One afternoon the platoon finds a nearly abandoned pagoda west of the Batangan Peninsula. Two monks live inside who hardly speak any English. They don't seem upset when the soldiers dig foxholes close by—though the younger one made a washing motion with his hands that no one could decipher. The older monk led everyone inside, which was in bad shape. Kiowa says you're not supposed to mess with churches, but they stay the night and use the pagoda as an operation base for the next week or so. On the second day the elder monk gave Lieutenant Jimmy Cross a cane chair and put it near the altar area, then bowed and gestured for him to use it. The old monk seemed proud. Another time, the younger monk gave out four ripe watermelons, and watched until the soldiers had completely eaten them. He made the washing motion with his hands again.
Even though there is a cultural gap, and a war is going on, the respect of a church still remains—particularly for Kiowa who doesn't feel right about using the pagoda as a base because it is a holy place for the monks. Even so, the monks bond with the platoon and show signs of respect in ways they can without language, by recognizing Jimmy Cross as the highest in command and giving him the chair. They feel, in some sense, obligated to show kindness to these soldiers, and the soldiers feel the same way in return.
The monks were kind to everyone but particularly loved Henry Dobbins. They called him "Soldier Jesus." They helped him clean his gun, and though they never spoke they seemed to share a sense of understanding. Dobbins tells Kiowa that he thinks after the war he'll become a monk. Kiowa remarks he didn't realize Dobbins was a religious man. Dobbins says he isn't; he used to go to church as a kid. But as he got older he saw the material perks in being a minister, how it would be a good life, and though he believed in God what he was more interested in was being nice to people. But Dobbins says he could never be a minister because he's not smart enough for the sermons or answering the hard questions about life, like why God invented illness.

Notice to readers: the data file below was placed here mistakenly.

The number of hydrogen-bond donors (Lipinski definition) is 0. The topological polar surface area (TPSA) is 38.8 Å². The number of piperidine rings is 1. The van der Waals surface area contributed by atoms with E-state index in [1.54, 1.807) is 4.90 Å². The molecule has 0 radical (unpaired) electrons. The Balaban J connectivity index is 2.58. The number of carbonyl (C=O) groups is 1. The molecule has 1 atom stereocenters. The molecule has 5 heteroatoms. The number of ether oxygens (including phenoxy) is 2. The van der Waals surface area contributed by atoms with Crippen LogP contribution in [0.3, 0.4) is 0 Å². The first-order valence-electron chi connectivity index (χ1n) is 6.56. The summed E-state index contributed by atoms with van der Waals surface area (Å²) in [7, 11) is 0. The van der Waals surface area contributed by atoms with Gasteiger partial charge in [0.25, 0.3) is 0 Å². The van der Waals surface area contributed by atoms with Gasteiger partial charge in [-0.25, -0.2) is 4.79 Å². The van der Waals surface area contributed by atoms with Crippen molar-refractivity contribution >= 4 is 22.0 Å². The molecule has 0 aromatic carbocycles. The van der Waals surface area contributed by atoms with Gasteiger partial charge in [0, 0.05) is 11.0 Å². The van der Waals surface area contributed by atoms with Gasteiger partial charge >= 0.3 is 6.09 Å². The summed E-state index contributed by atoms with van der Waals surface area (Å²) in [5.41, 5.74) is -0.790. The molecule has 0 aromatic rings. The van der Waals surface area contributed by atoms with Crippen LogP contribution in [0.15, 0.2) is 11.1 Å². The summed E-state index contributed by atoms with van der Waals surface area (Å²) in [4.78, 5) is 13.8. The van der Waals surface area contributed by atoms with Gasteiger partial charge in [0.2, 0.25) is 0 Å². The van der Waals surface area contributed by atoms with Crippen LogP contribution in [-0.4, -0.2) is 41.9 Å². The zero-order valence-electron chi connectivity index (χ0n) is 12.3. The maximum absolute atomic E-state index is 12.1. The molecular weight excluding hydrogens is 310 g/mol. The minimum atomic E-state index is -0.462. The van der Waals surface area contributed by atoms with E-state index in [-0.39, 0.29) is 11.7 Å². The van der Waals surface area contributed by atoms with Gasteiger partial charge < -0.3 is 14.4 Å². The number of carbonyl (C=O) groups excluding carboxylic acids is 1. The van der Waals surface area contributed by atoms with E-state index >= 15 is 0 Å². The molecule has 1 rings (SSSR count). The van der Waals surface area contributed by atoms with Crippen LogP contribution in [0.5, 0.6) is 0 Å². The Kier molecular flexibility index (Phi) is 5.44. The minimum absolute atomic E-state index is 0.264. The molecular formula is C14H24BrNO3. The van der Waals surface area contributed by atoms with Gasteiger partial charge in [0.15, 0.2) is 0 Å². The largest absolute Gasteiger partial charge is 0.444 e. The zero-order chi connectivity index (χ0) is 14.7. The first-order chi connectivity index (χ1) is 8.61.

Dobbins thinks he isn't smart enough to be a priest, to understand all the intricacies and rules of religion and answer the hard questions of life. But the story suggests—through his connection to the monks, their love for him, their naming him "Soldier Jesus"—that maybe Dobbins is wrong. Maybe the answer to the hard questions is to be nice to each other. Maybe the answer is not to try to find a moral in the terrible and hard things, because there is no moral, but to react by being nice to each other.
Dobbins asks after Kiowa's religious aspirations since Kiowa carries his Bible everywhere. Kiowa says it's because that's how he was raised, and he has never considered being a minister. Dobbins jokes he would love to see an Indian preacher (e.g. Kiowa). Kiowa says he likes churches though: it makes you feel good and peaceful to sit in them. Then he says what the soldiers are doing in the pagoda is wrong, they shouldn't be here because it's a church. Dobbins agrees.
Kiowa seems religious, but unlike Dobbins who has a religious teaching to impart—be nice to each other—Kiowa's religion is emptier. He carries the Bible because that was how he was raised. Yet religion seems to provide a kind of universal connection, and they both sense that the connection they are forcing between churches and war is wrong. In a church, it is notable, there is right and wrong.
While this conversation is going on the monks have been cleaning Dobbins' gun. They finish and Dobbins reassembles it. He gives both monks a can of peaches and chocolate. He tells them to go. The monks bow and walk out. Dobbins makes the washing motion. He tells Kiowa that Kiowa is right about the pagoda, and they shouldn't be there. But he says, "All you can do is be nice. Treat them decent, you know?"
And yet, being nice is a deeper imperative. They shouldn't be in the church, but they have to be there. In the face of those quandaries, those complexities that Dobbins feels no smart enough to answer, being nice and treating people decently does seem like a humble but sufficient answer.